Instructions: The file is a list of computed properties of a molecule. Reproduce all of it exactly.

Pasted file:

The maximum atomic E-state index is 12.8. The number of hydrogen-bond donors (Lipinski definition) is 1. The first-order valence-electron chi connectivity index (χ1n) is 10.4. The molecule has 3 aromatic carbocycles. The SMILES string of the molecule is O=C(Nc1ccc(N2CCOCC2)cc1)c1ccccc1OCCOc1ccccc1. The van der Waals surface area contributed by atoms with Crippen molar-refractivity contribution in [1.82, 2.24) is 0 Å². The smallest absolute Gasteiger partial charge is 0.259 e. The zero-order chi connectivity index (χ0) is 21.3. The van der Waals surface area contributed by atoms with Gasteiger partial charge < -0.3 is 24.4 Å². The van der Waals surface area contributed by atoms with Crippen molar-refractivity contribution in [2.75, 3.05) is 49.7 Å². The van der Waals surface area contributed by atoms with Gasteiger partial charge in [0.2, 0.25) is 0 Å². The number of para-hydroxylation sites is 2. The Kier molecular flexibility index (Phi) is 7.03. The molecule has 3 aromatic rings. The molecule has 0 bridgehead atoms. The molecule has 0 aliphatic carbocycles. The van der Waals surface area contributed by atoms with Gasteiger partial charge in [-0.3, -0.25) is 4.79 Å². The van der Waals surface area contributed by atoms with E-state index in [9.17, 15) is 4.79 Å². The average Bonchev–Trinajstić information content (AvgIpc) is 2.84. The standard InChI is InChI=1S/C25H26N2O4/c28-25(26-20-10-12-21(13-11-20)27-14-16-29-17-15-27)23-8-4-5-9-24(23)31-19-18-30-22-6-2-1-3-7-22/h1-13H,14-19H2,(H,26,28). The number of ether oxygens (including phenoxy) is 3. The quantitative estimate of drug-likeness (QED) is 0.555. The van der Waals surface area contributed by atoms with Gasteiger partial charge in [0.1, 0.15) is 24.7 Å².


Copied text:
The maximum atomic E-state index is 12.8. The number of hydrogen-bond donors (Lipinski definition) is 1. The first-order valence-electron chi connectivity index (χ1n) is 10.4. The molecule has 3 aromatic carbocycles. The SMILES string of the molecule is O=C(Nc1ccc(N2CCOCC2)cc1)c1ccccc1OCCOc1ccccc1. The van der Waals surface area contributed by atoms with Crippen molar-refractivity contribution in [1.82, 2.24) is 0 Å². The smallest absolute Gasteiger partial charge is 0.259 e. The zero-order chi connectivity index (χ0) is 21.3. The van der Waals surface area contributed by atoms with Gasteiger partial charge < -0.3 is 24.4 Å². The van der Waals surface area contributed by atoms with Crippen molar-refractivity contribution in [2.75, 3.05) is 49.7 Å². The van der Waals surface area contributed by atoms with Gasteiger partial charge in [0.2, 0.25) is 0 Å². The number of para-hydroxylation sites is 2. The Kier molecular flexibility index (Phi) is 7.03. The molecule has 3 aromatic rings. The molecule has 0 bridgehead atoms. The molecule has 0 aliphatic carbocycles. The van der Waals surface area contributed by atoms with Gasteiger partial charge in [-0.3, -0.25) is 4.79 Å². The van der Waals surface area contributed by atoms with E-state index in [9.17, 15) is 4.79 Å². The average Bonchev–Trinajstić information content (AvgIpc) is 2.84. The standard InChI is InChI=1S/C25H26N2O4/c28-25(26-20-10-12-21(13-11-20)27-14-16-29-17-15-27)23-8-4-5-9-24(23)31-19-18-30-22-6-2-1-3-7-22/h1-13H,14-19H2,(H,26,28). The number of ether oxygens (including phenoxy) is 3. The quantitative estimate of drug-likeness (QED) is 0.555. The van der Waals surface area contributed by atoms with Gasteiger partial charge in [0.1, 0.15) is 24.7 Å².